Okinawa Governor Wants Unrealistic SOFA Changes for US Military Servicemembers

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    So much of what is going on currently on Okinawa with their Governor reminds me so much of the Roh Moo-hyun years in South Korea.  Here is the latest example, wanting completely unrealistic SOFA revisions:

    Okinawa Governor Takeshi Onaga

    Officials on the southern island prefecture of Okinawa have requested sweeping changes to the status of forces agreement governing U.S. personnel in Japan.

    A proposal by anti-base Gov. Takeshi Onaga seeks, among other things, to grant Japanese officials greater authority to investigate SOFA-related crimes, allow more local input for on-base decision making, require advance and public reporting on U.S. military training and allow greater access to U.S. military installations.

    Onaga presented the proposal to Japanese Defense Minister Itsunori Onodera during a meeting Monday at Tokyo’s Ministry of Defense. It requests dozens of changes to SOFA’s 11 articles, encompassing almost every aspect of the U.S. presence in Japan.

    An introduction to the petition written by the governor cites the following reasons as the driving force behind the request: the excessive burden placed on Okinawa by hosting approximately half of the U.S. forces in Japan; crimes committed by U.S. personnel, including the brutal killing of a Japanese woman last year in which a civilian base worker and former Marine is accused; the crash-landing of an MV-22 Osprey off Camp Schwab in December; and other “incidents, accidents, and environmental problems derived from the bases.”

    “Every time incidents and accidents caused by U.S. service members and civilian components take place, we, the Okinawa Prefectural Government, have repeatedly urged both the Government of Japan and the U.S. to implement preventive measures, enforce stricter discipline and enhance education programs,” Onaga wrote. “However … the situations remain totally unchanged.”  [Stars & Stripes]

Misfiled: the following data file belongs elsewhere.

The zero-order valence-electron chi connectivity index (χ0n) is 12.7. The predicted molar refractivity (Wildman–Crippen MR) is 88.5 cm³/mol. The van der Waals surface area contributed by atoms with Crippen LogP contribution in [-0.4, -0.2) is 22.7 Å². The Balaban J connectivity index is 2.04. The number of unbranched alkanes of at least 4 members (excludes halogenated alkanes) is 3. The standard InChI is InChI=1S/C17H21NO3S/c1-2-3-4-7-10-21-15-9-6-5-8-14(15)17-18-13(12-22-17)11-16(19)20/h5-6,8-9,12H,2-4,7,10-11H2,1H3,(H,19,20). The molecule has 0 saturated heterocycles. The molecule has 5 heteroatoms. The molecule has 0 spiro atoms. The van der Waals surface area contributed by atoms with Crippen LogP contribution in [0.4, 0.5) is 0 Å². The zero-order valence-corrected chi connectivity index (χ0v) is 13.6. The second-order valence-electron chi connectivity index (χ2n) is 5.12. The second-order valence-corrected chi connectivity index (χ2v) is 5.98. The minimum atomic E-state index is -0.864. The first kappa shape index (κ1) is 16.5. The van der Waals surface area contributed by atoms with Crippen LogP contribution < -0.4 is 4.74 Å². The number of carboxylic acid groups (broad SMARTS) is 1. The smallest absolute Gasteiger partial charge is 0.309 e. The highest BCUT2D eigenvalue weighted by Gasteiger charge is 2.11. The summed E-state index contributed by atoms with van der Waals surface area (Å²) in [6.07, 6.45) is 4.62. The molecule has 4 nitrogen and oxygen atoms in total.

Totally unchanged?  What facts does he have to substantiate that claim?  If his definition of change is zero accidents and zero incidents then of course it will be unchanged.  It is not realistic to expect a force as big as the one on Okinawa to have zero accidents and incidents.  Does the local Japanese population have zero accidents and incidents?  Of course not, so why should US forces in Okinawa be expected have zero accidents and incidents.

    I am more interested in seeing how accidents and incidents with US forces compares to the local Japanese population:

    The resolution, citing figures that Onaga also has used, also said SOFA-status personnel had committed 5,896 crimes since 1972. What it didn’t point out is that government figures show the rest of Okinawa’s populace has a crime rate more than twice as high over the same period — 69.7 crimes per 10,000 people, compared with 27.4 by SOFA members.

    The SOFA crime rate also has been dropping, police figures show. In 2014, the prefecture saw the lowest level of crime committed by SOFA-status personnel since the reversion. Out of 3,410 arrests prefecture-wide that year, only 27 involved SOFA personnel. There also was just one charge of a heinous felony, a rape, which was later dropped by prosecutors.  [Stars & Stripes]

    As I have said before facts don’t matter when the ultimate goal is to get US forces removed from Okinawa.

    Anyway here is my favorite part of the article:

    A copy of the proposal — which also seeks to bar Japanese locals from playing golf at U.S. bases and end friendship port visits by Navy vessels — was also submitted to new U.S. Ambassador to Japan William Hagerty, prefectural officials said. The U.S. Embassy in Tokyo is aware of the request, a spokesman told Stars and Stripes in an email on Wednesday.

    What does this guy have against locals using US military golf courses?

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